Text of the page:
oh, Lot, so your previously mentioned trip was not a break through yet? that's probably the explanation for why you spoke about "joy". i began to think you are some sort of alien who gets off on the total alienation from being a human being, that salvia provides. to me, what you write sounds like level 3 and 4, you still appear to integrate the vision into your every day understanding of reality. the opposite became true for me, at level 5. the conveyor belt, the assembly line of ego, is the relatively absolute truth of consciousness, after all, it precedes the illusion/fabrication of human identity and earthly life. now i "can" (have no choice but to) relate all aspects of my human life back into this understanding of consciousness.
:kodama1:
I was ok with the ego death. It felt really freeing. Letting myself be consumed. I still kinda feels like that conveyor belt universe is with me. Just lingering around me, waiting for me to return. I had some brief flash backs today while stoned.

But the fear I had was only mild and short lived. As soon as the laughing took over, there was no choice but to let what was happening to take it's course. Perhaps it my passive/submissive nature that makes it easier for me.

After reading about the levels of salvia I'd have to say my trip was at 4, maybe even mildly level 5. I did have a 3 before bed, a couple days ago. That might be the most productive of the salvia states. The first two levels are nice, but better with cannabis mixed in. Very primal, yet my mind feels clear. I actually think cannabis and salvia do well when mixed.

(Maybe I should start a general psychedelics thread, for more discussion. I don't want to take away from the powerful experience of ayahuasca.)
 

Affinity

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#11
I digress; Lot, a great report. I really must try Salvia. How long did the whole experience last for? I guess the difference with smoking Salvia is that you can stop smoking it whenever you feel like you’ve had enough. With Ayahuasca once ingested you’ve just got to cross your fingers and hope for the best.
One bong rip of the real high potency stuff is all it took for me. By the time I set the bong down I was already in a full blown trip.
 

Affinity

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#12
Question for op. From experiences I read, most dmt trips either ended up with aliens or god. Was this the case for you?
 
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#13
Question for op. From experiences I read, most dmt trips either ended up with aliens or god. Was this the case for you?
I think the thing to ask is why trips may end up this way? Is it a subconscious thing from influences in our society or some 'divine' truth that can only be revealed during this DMT trip or after one reaches enlightenment maybe?
 

Jaffa

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#15
Question for op. From experiences I read, most dmt trips either ended up with aliens or god. Was this the case for you?
I recall walking through a swamp with an old friend who I no longer speak with. I remember him telling me that "we are the universe experiencing itself", which is something that we had spoken about previously.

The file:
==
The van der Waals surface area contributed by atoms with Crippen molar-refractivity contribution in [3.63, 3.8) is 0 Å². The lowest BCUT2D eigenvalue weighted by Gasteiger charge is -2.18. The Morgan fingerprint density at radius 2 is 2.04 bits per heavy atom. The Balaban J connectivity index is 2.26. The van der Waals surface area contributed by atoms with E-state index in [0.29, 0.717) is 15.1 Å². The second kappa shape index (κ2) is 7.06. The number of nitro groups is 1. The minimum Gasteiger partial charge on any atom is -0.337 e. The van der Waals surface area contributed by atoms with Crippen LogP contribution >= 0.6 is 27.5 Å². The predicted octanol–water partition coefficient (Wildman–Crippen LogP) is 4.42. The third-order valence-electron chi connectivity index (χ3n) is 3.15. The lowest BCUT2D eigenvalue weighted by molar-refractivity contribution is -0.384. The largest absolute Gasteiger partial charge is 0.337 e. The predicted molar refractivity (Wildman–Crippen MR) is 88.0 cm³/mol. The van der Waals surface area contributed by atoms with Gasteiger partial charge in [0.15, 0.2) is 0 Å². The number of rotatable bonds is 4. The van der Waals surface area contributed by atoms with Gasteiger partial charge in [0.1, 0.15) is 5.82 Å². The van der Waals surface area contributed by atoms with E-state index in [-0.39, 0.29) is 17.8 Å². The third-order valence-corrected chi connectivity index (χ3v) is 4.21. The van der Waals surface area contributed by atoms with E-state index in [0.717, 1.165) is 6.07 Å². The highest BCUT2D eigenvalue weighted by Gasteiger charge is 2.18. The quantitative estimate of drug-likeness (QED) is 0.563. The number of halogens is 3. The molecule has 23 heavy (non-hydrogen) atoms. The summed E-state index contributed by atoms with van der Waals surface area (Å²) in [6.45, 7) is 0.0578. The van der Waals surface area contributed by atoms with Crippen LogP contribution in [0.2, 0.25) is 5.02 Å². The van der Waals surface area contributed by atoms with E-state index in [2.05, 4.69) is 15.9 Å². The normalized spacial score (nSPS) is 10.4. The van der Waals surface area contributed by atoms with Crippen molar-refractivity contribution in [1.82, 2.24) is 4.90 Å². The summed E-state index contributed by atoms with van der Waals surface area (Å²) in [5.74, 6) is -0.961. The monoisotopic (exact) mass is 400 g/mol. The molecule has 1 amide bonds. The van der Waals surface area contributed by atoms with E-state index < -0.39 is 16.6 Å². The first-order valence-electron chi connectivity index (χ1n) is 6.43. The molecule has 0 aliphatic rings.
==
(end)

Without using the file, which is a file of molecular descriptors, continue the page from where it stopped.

We continued into the swamp and the closest thing to 'god' that I got to was when we came upon these huge gates that were covered in vines and moss. It wasn't the gates to heaven, not at all! I can't figure out if this is my brain filling in the gaps after the trip or if this is what I actually experienced but they looked exactly like the gates to Zul Gurub (ex world of warcraft players will know...).



I'd say it was much more spiritual than religious or paranormal.
 

nanook

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#16
can't tell how many lucid dreams i had, in which my hope for stumbling onto some sacred illuminated insight about "the source" provoked the manifestation of some sort of church or temple and when i tried to enter it, i woke up, with the clear sense that the dream was interrupted by the fact, that my mind had no clue what to project into this temple. 404, requested insight not found. heaven is not an object, that fit's behind bars or in a box. occasionally the temples were full of crazy random shit, though.
 

Jaffa

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#17
can't tell how many lucid dreams i had, in which my hope for stumbling onto some sacred illuminated insight about "the source" provoked the manifestation of some sort of church or temple and when i tried to enter it, i woke up, with the clear sense that the dream was interrupted by the fact, that my mind had no clue what to project into this temple. 404, requested insight not found. heaven is not an object, that fit's behind bars or in a box. occasionally the temples were full of crazy random shit, though.
Somebody needs to invent a video camera that we're able to take onto these trips with us.

Shame about the 404. It should have 301'ed to a page dedicated to Christopher Hitchens instead.

I'm going to film myself next time and try to make a mental effort to dictate what I'm seeing and how I feel. I don't know if this will work but it may help afterwards to remember more of the trip.
 

Puffy

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#18
I'm unsure how much of a difference it makes preparing ayahuasca by yourself, and would be interested to hear more. I've drank it three times now, but always in a ceremonial context with groups of people and led by a shaman. The music, singing, dancing in the grips of ecstacy, experiencing yourself as a common spirit amidst a group, all add distinct flavours to the experience.